F-35 will ‘kill’ the European aviation industry, France says

Recent reports from French media suggest that the deployment of the F-35 fighter jet may pose a serious challenge to the European aviation industry. In a recent development, Portugal is said to be getting ready to replace its existing F-16 fighter jets with the F-35 model, making it the 14th European nation to choose the American stealth jet fighters

F-35 Block 4, designated AY-01 will fly to Belgium next year
Photo credit: Lockheed Martin

This rising popularity has cemented the F-35’s position as the prevailing fighter jet across the European landscape, calling into question the future of Europe’s own emerging fighter jet designs. 

Europe’s progression in fifth-generation aircraft technology has lagged behind. This is largely due to cooperation issues among European military forces on projects like the Rafale and Typhoon fighter jets. As a result, the designs for these two types of fighters stretched from the 1980s to the dawn of the 21st century. Coincidentally, this was the period when the F-22, the inaugural fifth-generation aircraft in the world, was officially commissioned. 

UK will train Ukrainian pilots, even though it cannot train its own - eurofighter typhoon
Photo credit: Pixabay

Given additional cuts in defense budgets across Europe and the advanced status of the F-35 project, an increasing number of European nations are opting to purchase the F-35 directly, putting aside the development of indigenous fifth-generation aircraft. 

Nonetheless, Europe hasn’t relinquished its intention to forge ahead with the development of a new generation of combat aircraft. Currently, a multitude of European countries have initiated research and development projects for next-generation fighters, and interestingly, a decision has already been made to bypass fifth-generation aircraft and jump straight into the development of sixth-generation models.

Projects like SCAF [involving France, Germany, Spain, and Belgium] and GCAP [comprising the UK, Italy, and Japan] have been initiated to craft new fighter jets that could potentially be in service until 2060 or beyond. However, these European endeavors face challenges due to limited equipment demand and the formidable presence of the United States in the region’s defense arena. This often results in the disruption of European projects that seek independence from the U.S. 

First part of UAE's 80 Rafale F4 delivery program is in full swing
Photo credit: Dassault Rafale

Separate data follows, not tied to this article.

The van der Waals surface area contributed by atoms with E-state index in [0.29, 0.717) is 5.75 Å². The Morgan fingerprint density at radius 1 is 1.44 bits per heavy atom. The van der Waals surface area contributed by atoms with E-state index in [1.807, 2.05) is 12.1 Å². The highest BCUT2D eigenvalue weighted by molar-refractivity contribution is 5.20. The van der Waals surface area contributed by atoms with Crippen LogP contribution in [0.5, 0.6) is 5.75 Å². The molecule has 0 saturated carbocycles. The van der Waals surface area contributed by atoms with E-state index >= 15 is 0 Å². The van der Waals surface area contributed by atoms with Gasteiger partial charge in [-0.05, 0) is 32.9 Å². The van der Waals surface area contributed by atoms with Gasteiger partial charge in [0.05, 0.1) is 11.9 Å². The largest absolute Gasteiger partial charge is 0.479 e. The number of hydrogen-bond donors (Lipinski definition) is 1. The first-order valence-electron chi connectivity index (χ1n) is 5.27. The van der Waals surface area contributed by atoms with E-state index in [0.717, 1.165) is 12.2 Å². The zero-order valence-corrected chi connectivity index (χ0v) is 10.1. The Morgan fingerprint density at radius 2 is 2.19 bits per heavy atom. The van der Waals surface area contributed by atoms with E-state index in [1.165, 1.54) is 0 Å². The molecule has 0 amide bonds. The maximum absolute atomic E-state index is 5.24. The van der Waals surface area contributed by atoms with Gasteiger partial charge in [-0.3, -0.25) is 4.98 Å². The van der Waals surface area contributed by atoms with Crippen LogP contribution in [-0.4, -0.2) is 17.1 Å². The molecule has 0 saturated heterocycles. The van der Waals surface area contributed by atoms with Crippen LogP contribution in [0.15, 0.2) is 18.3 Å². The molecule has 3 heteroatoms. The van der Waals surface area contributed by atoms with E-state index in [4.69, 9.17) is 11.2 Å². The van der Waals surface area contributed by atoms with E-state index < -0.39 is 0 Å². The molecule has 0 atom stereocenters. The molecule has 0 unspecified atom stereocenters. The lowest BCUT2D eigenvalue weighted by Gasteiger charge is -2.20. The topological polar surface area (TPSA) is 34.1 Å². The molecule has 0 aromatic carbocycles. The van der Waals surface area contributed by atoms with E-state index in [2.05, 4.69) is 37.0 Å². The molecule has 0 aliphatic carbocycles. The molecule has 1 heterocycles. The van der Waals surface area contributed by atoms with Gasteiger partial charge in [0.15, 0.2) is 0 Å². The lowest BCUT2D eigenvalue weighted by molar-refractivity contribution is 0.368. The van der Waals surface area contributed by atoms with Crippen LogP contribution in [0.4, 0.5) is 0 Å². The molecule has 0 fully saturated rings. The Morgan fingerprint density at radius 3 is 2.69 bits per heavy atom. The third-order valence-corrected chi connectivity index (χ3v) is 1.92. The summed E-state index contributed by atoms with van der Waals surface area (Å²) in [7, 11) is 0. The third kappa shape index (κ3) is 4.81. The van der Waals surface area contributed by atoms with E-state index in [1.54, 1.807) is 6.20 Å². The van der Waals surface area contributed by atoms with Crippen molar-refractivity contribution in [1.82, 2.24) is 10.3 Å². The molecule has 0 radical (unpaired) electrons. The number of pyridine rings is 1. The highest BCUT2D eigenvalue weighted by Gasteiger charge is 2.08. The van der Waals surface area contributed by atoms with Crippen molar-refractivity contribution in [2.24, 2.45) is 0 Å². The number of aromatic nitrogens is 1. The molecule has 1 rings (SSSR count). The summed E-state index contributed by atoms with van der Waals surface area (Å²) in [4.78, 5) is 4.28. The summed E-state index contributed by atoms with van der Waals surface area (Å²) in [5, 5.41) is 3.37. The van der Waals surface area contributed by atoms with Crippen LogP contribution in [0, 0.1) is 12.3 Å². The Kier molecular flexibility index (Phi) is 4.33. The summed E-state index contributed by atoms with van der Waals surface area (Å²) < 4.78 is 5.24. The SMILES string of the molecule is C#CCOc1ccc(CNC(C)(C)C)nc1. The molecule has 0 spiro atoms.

The U.S. has been actively encouraging European nations to show their support for America’s stealth fighter—the F-35. Florence Parly, the French Defense Minister, stated in 2019 that the F-35 was not within the purview of NATO’s solidarity clauses. The growing influence of American warplanes is seemingly tuning down the significance of European aircraft. 

This shift was evident when Switzerland, in 2021, rejected the French Rafale jets, and again in 2022, when Finland weeded out the Swedish Gripen E/F jets. 2023 marked a tough year for European manufacturers as Greece, Romania, the Czech Republic, and Portugal decided in favor of the F-35 for their next-generation fighter jet. 

French media likened this sweeping trend to a “tsunami,” suggesting that the F-35 was taking over Europe. By 2030, it is projected that two-thirds of the European air forces will be equipped with this aircraft. This burgeoning pattern poses a formidable threat to the European aviation industry as it implies that only a handful of European nations will be able to sustain the development of their indigenous fighter programs. 

Danish F-35s have no weapons package, they'll use F-16's weapons
Photo credit: Danish Armed Forces

The ubiquity of the F-35 in Europe, as reported by various media outlets, compelled more European countries to procure it instead of investing in local fighter development. 

This development dealt a considerable blow to the European aviation industry, which historically prided itself on indigenous fighter technology. 

The success of the F-35 was hardly surprising, though. Dassault Aviation had been cautioning since the late 2000s that the primary goal of the F-35 was to stifle the European aviation industry and detract from its market and strategic autonomy. 

The provision of F-35 fighter jets to European nations further entrenched the U.S.’s military and political footprint in the continent. This has added fuel to the competitive fire that the European aviation industry must grapple with. 

Only a select few, including the French Rafale and Swedish Gripen, continue to foster their fighter jet programs. They, however, are impeded by a lack of market demand, budget constraints, and inherent technical complexities. 

If left unchecked, this could potentially decimate the entire European military aviation industry—known globally for its prowess in fighter jet development, production, and sales—but now threatened by the U.S.’s F-35. 

Sweden's Gripen gets new EW, comm- and reconnaissance systems
Photo credit: SAAB

Continued preference for the F-35 over indigenous fighters can prompt a serious existential crisis for the European aviation industry. 

This scenario underscores the pressures and challenges that the European aviation industry faces from its U.S. counterpart. While opting for the F-35 might offer immediate military and political dividends, it could undermine the sustainability of the European aviation industry and its strategic independence in the long run. 

Therefore, it is crucial for European nations to meticulously examine their strategic interests and developmental prospects to ensure that they maintain their relevance and authority in the international aviation arena.

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